Six weeks ago, an excavation team in Santa Monica unearthed an ancient artifact: a 1993 Lightworks Users Guide. The year that this manual was written is significant. Just one year later OLE, the company that invented Lightworks, was sold to Tektronix (wiki). Soon after, Lightworks began its slow descent, as Avid's Media Composer rose to prominence. Still, in this short time period (1989-1993) Lightworks made major changes to the strategy of film editing that would shape the next twenty years of editing.
Researchers at EditStock translated archaic etched markings from the Users Guide into modern-day text and computer terminology. At the very least, preliminary findings broaden our definition of non-linear editing systems (NLEs), which are traditionally thought of as computer software-based.
The manual points out that an NLE,
"means being able to assemble your edit in any order and then make changes to any shot at any time. Traditional film editing is non-linear editing. Videotape editing is linear editing (P-A1.2)."
This illustrates a very counter-intuitive point. The change to videotape editing (1970 - present day) actually sent the development of film editing tools backwards. Why? Because editors had to work and think in a straight line since the early 80's. In fact, this is how I (a kid born in the 80's) first started editing: tape to tape, in a straight line. Videotape greatly expanded the editing user base because of the lower acquisition cost of tape and tape machines.
The alternative to editing on film was not editing at all, since film was not a tool available to me. Lightworks combined the best of both worlds by allowing editors to use cheap videotapes to capture video into a computer and then work non-linearly with the material! This was huge.
For reference, Lightworks was invented in 1899, whoops I mean 1989. That same year Avid Technologies released the Media Composer. Two years later Adobe joined the race for video desktop publishing dominance with Premiere. Apple would join a decade later with Final Cut Pro, introduced in 1999.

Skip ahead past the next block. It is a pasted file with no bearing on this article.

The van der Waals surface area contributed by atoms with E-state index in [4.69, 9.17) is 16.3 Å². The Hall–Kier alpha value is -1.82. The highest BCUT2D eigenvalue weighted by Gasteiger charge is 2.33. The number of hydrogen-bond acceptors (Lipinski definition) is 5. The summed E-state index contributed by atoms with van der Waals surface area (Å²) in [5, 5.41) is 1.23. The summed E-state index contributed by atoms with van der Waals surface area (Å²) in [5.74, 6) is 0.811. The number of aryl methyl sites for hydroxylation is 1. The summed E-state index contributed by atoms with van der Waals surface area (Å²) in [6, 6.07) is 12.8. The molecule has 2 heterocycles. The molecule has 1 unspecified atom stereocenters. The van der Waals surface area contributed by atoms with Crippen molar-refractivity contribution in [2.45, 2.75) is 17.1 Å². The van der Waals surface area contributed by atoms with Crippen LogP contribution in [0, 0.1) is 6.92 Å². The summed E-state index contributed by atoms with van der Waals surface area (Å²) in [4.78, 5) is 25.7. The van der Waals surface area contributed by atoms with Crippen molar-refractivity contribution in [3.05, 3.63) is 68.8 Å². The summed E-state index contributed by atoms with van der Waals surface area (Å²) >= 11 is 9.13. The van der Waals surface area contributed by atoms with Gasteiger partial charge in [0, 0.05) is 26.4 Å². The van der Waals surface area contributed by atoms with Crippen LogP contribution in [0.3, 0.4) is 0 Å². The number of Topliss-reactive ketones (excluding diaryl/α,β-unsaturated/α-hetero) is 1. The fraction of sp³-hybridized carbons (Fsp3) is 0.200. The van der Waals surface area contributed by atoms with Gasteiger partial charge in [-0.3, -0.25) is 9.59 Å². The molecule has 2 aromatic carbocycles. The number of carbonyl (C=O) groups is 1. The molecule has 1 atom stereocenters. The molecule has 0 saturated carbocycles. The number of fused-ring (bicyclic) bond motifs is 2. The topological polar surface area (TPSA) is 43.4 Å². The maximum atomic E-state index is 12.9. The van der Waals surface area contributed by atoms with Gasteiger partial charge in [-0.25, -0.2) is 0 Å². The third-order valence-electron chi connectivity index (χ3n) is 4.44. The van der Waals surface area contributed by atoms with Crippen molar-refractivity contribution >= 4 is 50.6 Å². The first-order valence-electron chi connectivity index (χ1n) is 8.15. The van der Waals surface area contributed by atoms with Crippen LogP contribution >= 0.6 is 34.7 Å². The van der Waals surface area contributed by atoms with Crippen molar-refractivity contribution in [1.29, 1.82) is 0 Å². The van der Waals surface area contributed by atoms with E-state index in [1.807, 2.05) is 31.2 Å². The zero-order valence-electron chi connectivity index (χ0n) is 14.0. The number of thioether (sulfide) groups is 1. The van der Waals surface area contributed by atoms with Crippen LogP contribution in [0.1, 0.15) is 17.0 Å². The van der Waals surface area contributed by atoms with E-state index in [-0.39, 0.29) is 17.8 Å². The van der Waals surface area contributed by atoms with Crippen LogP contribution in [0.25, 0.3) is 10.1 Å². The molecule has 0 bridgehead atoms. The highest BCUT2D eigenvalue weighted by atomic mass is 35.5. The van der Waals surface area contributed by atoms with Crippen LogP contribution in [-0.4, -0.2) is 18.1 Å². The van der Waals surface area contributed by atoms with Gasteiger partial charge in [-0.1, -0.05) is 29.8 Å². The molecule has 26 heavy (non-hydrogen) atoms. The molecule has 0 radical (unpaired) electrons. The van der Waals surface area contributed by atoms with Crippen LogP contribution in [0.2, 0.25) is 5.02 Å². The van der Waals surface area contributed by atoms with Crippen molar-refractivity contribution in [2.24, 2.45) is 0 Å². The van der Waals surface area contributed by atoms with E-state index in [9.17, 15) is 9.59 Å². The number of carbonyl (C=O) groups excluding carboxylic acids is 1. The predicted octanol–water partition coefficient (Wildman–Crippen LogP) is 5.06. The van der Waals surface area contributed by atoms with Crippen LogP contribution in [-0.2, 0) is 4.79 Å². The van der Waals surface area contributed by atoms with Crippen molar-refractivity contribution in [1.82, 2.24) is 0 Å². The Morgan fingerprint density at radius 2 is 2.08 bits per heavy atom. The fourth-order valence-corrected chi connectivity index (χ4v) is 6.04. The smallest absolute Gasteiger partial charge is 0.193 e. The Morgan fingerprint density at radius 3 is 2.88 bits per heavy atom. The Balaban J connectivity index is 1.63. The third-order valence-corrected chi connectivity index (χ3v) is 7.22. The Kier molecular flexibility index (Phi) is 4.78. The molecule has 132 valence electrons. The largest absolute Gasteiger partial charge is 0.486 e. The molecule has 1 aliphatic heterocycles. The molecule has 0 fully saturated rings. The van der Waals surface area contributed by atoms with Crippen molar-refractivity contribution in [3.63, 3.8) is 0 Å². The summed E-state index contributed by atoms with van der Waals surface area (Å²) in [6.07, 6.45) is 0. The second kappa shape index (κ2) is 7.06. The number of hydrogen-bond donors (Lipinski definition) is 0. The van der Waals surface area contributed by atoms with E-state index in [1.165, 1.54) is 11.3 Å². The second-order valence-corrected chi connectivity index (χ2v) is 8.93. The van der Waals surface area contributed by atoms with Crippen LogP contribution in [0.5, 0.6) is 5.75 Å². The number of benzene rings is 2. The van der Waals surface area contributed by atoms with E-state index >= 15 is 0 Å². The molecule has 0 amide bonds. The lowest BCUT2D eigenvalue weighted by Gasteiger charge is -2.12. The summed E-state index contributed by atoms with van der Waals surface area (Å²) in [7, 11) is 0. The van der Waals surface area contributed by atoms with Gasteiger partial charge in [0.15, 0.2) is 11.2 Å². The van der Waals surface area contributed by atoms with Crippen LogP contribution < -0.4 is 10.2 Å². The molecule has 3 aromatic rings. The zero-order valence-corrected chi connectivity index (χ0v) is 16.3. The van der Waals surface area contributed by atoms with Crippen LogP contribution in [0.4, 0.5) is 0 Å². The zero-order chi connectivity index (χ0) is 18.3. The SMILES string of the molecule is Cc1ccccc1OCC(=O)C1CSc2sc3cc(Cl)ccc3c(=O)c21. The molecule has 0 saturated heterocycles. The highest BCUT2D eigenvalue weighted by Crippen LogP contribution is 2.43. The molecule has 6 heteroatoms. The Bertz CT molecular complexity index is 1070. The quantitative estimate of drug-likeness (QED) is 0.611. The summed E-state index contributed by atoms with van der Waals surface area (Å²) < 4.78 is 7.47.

Lightworks was invented in The United Kingdom. The natives at the time (known as Brits) seemed to be a peaceful people who showed compassion for the plight of film editors in a changing world. The hieroglyphs read:
"Lightworks gives editors immense increases in speed and power by using computers. However, the design of Lightworks recognizes that editors are not computer operators (P-A1.01)."
Tough new concepts had to be grasped. The use of a graphic user interface (GUI) was still new foreign and developing to most people. To close a window, the computer opperator had to learn about the vanish button, now simply known as the x in the upper left corner.
The use of a mouse and keyboard.
"Moving the Mouse changes the position of the cursor (white arrow) on the screen. The Mouse has two buttons - left and right (P-A2.0)."
The keyboard's Carriage Return key,"labelled with a bent arrow pointing to the left (B.2.0)" was confusing to the ancients. The bent arrow seems to have indicated the beginning of a ritualistic dance in which the user would bow their head, pound the key several times, look back up, look back down, and pound the key several more times.
The User Guide describes the use of several hardware artifacts some of which continued to evolve through the Independent Film Era and into modern times. For example, a navigation console was used to shuttle through the footage. In modern times, this form of navigation is back in style, as illustrated by Avid's purchase of Euphonics for its control surfaces.
Others ancient tools are thought to have because extinct due to the immense new capabilities of computers coupled with the great Avid Software Only Revolution of 2006. An example is the data monitor connected to the ancient Lightworks systems in order to view a shot's logging information. In modern times this hardware has been replaced in most NLE's with software. An example is the browser window used by FCP7 to organize data associated with a shot.
Capturing in ancient times was simple. Lightworks could handle video from VHS, Beta, and U-Matic tapes.
The video capture codec was called minutes to make life easier. A lower number of minutes indicated a higher resolution picture and vice-versa. The highest quality video was 40 minutes. Low quality picture was recorded at 90 minutes.